You can understand when a studio chief is a little less than enthusiastic about making a feature film out of a TV show with a tiny audience. Serenity didn’t exactly flop as a movie attraction, but it sure wasn’t really a hit either.
The math just doesn’t make sense for them. In the modern TV landscape with its incredibly fractured audience, where a series only needs to attract a few million people to stay afloat, it just doesn’t make any sense to greenlight a project that only 2 or 3 million people are all that excited about.
So, what Thomas and the fabulous Ms. Bell are attempting is something of a game changer. They’ve already gone ahead and gotten Warner Bros.' blessing on the project, and that studio has agreed to distribute the movie. All they had to do was raise $2 million to finance the movie, which would shoot this summer and be released in the first quarter of 2014. Most of the original cast is scheduled to return. Clearly a lot of groundwork was done before the Kickstarter campaign went live this morning. Lots of people are going to be working for scale on a project they care deeply about.
I’ve always thought Kickstarter was a cool idea but largely abused by dubious projects. But, what if an intellectual property with a small, but frighteningly loyal, fan base (and a creative team willing to work for peanuts) is able to actually pull this off? They’ve already raised three-quarters of a million dollars, and it’s not even lunchtime yet. At this rate, they’ll have their financing by end of business today. They will have used a website to fund a studio picture, and they will have done it in a day.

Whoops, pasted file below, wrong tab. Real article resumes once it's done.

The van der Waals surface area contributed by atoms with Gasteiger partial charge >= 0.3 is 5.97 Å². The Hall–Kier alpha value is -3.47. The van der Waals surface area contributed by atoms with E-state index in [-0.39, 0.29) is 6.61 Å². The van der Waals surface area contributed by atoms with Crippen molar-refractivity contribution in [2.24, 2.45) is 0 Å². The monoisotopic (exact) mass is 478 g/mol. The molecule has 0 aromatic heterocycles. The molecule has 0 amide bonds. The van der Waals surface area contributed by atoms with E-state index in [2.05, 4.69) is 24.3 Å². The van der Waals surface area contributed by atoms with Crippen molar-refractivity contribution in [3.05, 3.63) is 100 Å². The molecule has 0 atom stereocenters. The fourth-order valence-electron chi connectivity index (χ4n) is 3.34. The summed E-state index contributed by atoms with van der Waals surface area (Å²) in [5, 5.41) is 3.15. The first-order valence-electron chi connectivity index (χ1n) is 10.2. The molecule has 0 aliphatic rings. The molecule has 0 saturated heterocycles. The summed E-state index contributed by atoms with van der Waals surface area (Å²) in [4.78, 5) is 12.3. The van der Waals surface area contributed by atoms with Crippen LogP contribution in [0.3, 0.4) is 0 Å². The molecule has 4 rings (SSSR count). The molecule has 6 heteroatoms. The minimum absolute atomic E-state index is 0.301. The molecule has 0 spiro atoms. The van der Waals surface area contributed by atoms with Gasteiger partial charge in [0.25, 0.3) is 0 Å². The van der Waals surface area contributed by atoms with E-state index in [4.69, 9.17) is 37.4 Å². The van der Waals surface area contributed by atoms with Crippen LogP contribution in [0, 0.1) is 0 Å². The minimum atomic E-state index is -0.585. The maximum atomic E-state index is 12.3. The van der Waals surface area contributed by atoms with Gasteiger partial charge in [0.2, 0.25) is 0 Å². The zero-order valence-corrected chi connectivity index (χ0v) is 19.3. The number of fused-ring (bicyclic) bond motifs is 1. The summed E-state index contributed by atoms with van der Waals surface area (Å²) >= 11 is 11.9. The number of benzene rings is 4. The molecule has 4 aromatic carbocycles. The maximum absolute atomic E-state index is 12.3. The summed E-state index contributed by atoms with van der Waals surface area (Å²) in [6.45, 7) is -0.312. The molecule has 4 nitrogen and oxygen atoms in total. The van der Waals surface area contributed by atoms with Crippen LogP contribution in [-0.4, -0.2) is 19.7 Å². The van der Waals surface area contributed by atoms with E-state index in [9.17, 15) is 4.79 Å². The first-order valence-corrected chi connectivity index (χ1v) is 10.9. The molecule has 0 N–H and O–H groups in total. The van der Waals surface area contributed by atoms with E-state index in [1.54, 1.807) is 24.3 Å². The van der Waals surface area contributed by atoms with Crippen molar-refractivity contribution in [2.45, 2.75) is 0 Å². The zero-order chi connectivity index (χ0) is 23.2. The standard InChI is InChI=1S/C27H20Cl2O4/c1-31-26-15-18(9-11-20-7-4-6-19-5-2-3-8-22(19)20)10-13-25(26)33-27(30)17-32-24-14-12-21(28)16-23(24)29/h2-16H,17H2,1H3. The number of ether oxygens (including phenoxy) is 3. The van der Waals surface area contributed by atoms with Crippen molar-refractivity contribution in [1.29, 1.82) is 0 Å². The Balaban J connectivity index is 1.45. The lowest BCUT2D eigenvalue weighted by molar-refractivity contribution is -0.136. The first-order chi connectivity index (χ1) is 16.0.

Rob Thomas has another series that was cancelled before its time, the great comedy series Party Down. Rumors of a film version have swirled for a few years now. Adam Scott seems to have to address the situation in every interview he does. Could the Party Down movie go forward if they were able to raise $2 million to finance it? Could a Buffy or Angel movie? The possibilities are intriguing.
The movie business is really on a cusp that scares the hell out of the studios. I read an interview with B-movie legend Roger Corman. Corman says the game changer will come the day the internet is a viable form of movie distribution investors can make money on. Right now, you can make an independent movie, but you almost have to partner with at least a mini-major to get a wide release. Corman says that day is coming and that the big studios are terrified of it.
But, what if you can raise your production budget and have your distribution all online? What if you can make your movie and make money from a mass audience seeing it, and a major studio isn’t involved at all? What if you could go directly to the fans?
Veronica Mars had an average of 3 million viewers a week. If each of them donated about 75 cents, this movie can get made. If each of them sees it in a theater, the film will make a tidy profit.
The total is now over $1,214,344. They’ve raised $551,257 since I started writing this. That’s really amazing. Almost 11,000 people have given money. By the end of the day we may very likely see a Veronica Mars movie greenlit all based on fan support. The implications are endless.
It’s a whole new world out there. Fans can find The Veronica Mars Movie Project's Kickstarter campaign here.